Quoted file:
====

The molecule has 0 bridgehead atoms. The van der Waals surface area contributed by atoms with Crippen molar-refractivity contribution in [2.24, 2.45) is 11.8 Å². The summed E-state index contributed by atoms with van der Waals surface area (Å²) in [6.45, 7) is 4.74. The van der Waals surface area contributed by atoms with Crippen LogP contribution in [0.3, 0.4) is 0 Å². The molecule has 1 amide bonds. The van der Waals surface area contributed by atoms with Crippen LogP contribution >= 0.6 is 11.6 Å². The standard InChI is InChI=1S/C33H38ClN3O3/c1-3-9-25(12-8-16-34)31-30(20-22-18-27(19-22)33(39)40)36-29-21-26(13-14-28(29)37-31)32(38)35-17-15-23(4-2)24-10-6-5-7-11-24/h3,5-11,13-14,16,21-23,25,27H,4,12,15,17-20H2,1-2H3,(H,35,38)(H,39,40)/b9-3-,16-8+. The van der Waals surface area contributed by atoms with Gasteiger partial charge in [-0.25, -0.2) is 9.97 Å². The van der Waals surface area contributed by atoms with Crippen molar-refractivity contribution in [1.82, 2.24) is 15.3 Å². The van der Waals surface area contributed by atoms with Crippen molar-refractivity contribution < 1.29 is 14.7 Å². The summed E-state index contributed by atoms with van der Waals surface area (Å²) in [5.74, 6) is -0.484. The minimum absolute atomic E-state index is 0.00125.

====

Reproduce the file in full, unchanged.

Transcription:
The molecule has 0 bridgehead atoms. The van der Waals surface area contributed by atoms with Crippen molar-refractivity contribution in [2.24, 2.45) is 11.8 Å². The summed E-state index contributed by atoms with van der Waals surface area (Å²) in [6.45, 7) is 4.74. The van der Waals surface area contributed by atoms with Crippen LogP contribution in [0.3, 0.4) is 0 Å². The molecule has 1 amide bonds. The van der Waals surface area contributed by atoms with Crippen LogP contribution >= 0.6 is 11.6 Å². The standard InChI is InChI=1S/C33H38ClN3O3/c1-3-9-25(12-8-16-34)31-30(20-22-18-27(19-22)33(39)40)36-29-21-26(13-14-28(29)37-31)32(38)35-17-15-23(4-2)24-10-6-5-7-11-24/h3,5-11,13-14,16,21-23,25,27H,4,12,15,17-20H2,1-2H3,(H,35,38)(H,39,40)/b9-3-,16-8+. The van der Waals surface area contributed by atoms with Gasteiger partial charge in [-0.25, -0.2) is 9.97 Å². The van der Waals surface area contributed by atoms with Crippen molar-refractivity contribution in [1.82, 2.24) is 15.3 Å². The van der Waals surface area contributed by atoms with Crippen molar-refractivity contribution < 1.29 is 14.7 Å². The summed E-state index contributed by atoms with van der Waals surface area (Å²) in [5.74, 6) is -0.484. The minimum absolute atomic E-state index is 0.00125.